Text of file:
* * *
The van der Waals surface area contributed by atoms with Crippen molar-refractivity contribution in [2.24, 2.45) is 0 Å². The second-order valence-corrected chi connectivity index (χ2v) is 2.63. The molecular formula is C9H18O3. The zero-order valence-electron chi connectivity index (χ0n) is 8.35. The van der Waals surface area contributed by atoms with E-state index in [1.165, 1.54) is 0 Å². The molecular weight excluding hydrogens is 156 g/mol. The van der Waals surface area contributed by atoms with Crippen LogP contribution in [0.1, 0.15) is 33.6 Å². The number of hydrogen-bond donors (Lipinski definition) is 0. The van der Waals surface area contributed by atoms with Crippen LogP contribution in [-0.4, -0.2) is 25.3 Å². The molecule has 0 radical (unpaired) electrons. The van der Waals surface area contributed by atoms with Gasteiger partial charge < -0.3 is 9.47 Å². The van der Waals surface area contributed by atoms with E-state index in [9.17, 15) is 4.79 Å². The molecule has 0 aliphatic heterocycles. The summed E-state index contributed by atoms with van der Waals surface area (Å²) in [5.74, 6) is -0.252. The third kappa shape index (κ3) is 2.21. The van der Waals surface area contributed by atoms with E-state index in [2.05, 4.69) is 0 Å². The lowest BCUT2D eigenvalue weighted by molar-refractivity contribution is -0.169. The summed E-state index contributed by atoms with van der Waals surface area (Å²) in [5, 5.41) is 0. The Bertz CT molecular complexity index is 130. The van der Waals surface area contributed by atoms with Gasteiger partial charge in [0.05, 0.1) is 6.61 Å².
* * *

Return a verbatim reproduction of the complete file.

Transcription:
The van der Waals surface area contributed by atoms with Crippen molar-refractivity contribution in [2.24, 2.45) is 0 Å². The second-order valence-corrected chi connectivity index (χ2v) is 2.63. The molecular formula is C9H18O3. The zero-order valence-electron chi connectivity index (χ0n) is 8.35. The van der Waals surface area contributed by atoms with E-state index in [1.165, 1.54) is 0 Å². The molecular weight excluding hydrogens is 156 g/mol. The van der Waals surface area contributed by atoms with Crippen LogP contribution in [0.1, 0.15) is 33.6 Å². The number of hydrogen-bond donors (Lipinski definition) is 0. The van der Waals surface area contributed by atoms with Crippen LogP contribution in [-0.4, -0.2) is 25.3 Å². The molecule has 0 radical (unpaired) electrons. The van der Waals surface area contributed by atoms with Gasteiger partial charge < -0.3 is 9.47 Å². The van der Waals surface area contributed by atoms with E-state index in [9.17, 15) is 4.79 Å². The molecule has 0 aliphatic heterocycles. The summed E-state index contributed by atoms with van der Waals surface area (Å²) in [5.74, 6) is -0.252. The third kappa shape index (κ3) is 2.21. The van der Waals surface area contributed by atoms with E-state index in [2.05, 4.69) is 0 Å². The lowest BCUT2D eigenvalue weighted by molar-refractivity contribution is -0.169. The summed E-state index contributed by atoms with van der Waals surface area (Å²) in [5, 5.41) is 0. The Bertz CT molecular complexity index is 130. The van der Waals surface area contributed by atoms with Gasteiger partial charge in [0.05, 0.1) is 6.61 Å².